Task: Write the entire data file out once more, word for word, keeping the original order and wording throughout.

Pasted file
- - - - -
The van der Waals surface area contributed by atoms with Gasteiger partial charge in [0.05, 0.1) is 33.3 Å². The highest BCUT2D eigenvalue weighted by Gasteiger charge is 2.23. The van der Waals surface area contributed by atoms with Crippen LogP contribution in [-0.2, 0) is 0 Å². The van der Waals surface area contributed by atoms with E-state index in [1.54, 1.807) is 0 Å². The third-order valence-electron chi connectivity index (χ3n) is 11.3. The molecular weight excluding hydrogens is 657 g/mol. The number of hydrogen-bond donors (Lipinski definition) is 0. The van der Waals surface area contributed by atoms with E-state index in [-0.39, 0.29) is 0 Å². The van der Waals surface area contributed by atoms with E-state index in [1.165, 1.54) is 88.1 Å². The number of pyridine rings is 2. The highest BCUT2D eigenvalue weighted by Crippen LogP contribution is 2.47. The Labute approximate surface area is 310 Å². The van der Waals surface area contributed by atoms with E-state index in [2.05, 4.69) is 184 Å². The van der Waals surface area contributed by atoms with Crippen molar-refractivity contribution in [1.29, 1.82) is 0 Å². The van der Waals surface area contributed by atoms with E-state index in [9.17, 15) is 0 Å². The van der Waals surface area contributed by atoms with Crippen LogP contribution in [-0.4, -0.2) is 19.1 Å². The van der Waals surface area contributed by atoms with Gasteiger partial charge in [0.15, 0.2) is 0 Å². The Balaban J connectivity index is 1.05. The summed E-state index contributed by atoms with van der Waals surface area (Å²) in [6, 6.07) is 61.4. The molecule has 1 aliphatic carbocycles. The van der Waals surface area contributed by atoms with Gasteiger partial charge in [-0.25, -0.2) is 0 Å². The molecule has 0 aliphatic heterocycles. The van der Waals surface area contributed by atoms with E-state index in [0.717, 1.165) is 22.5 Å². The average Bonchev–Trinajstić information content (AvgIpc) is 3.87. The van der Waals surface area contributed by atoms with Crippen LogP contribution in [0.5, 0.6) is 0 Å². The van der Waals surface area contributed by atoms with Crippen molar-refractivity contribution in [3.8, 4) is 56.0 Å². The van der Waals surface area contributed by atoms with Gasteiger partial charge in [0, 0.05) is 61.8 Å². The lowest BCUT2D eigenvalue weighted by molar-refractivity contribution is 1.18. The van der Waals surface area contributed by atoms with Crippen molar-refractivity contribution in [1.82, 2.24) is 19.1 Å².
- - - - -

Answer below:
The van der Waals surface area contributed by atoms with Gasteiger partial charge in [0.05, 0.1) is 33.3 Å². The highest BCUT2D eigenvalue weighted by Gasteiger charge is 2.23. The van der Waals surface area contributed by atoms with Crippen LogP contribution in [-0.2, 0) is 0 Å². The van der Waals surface area contributed by atoms with E-state index in [1.54, 1.807) is 0 Å². The third-order valence-electron chi connectivity index (χ3n) is 11.3. The molecular weight excluding hydrogens is 657 g/mol. The number of hydrogen-bond donors (Lipinski definition) is 0. The van der Waals surface area contributed by atoms with E-state index in [-0.39, 0.29) is 0 Å². The van der Waals surface area contributed by atoms with E-state index in [1.165, 1.54) is 88.1 Å². The number of pyridine rings is 2. The highest BCUT2D eigenvalue weighted by Crippen LogP contribution is 2.47. The Labute approximate surface area is 310 Å². The van der Waals surface area contributed by atoms with E-state index in [2.05, 4.69) is 184 Å². The van der Waals surface area contributed by atoms with Crippen molar-refractivity contribution in [1.29, 1.82) is 0 Å². The van der Waals surface area contributed by atoms with E-state index in [9.17, 15) is 0 Å². The van der Waals surface area contributed by atoms with Crippen LogP contribution in [-0.4, -0.2) is 19.1 Å². The van der Waals surface area contributed by atoms with Gasteiger partial charge in [0.15, 0.2) is 0 Å². The Balaban J connectivity index is 1.05. The summed E-state index contributed by atoms with van der Waals surface area (Å²) in [6, 6.07) is 61.4. The molecule has 1 aliphatic carbocycles. The van der Waals surface area contributed by atoms with Gasteiger partial charge in [-0.25, -0.2) is 0 Å². The molecule has 0 aliphatic heterocycles. The van der Waals surface area contributed by atoms with E-state index in [0.717, 1.165) is 22.5 Å². The average Bonchev–Trinajstić information content (AvgIpc) is 3.87. The van der Waals surface area contributed by atoms with Crippen LogP contribution in [0.5, 0.6) is 0 Å². The van der Waals surface area contributed by atoms with Crippen molar-refractivity contribution in [3.8, 4) is 56.0 Å². The van der Waals surface area contributed by atoms with Gasteiger partial charge in [0, 0.05) is 61.8 Å². The lowest BCUT2D eigenvalue weighted by molar-refractivity contribution is 1.18. The van der Waals surface area contributed by atoms with Crippen molar-refractivity contribution in [1.82, 2.24) is 19.1 Å².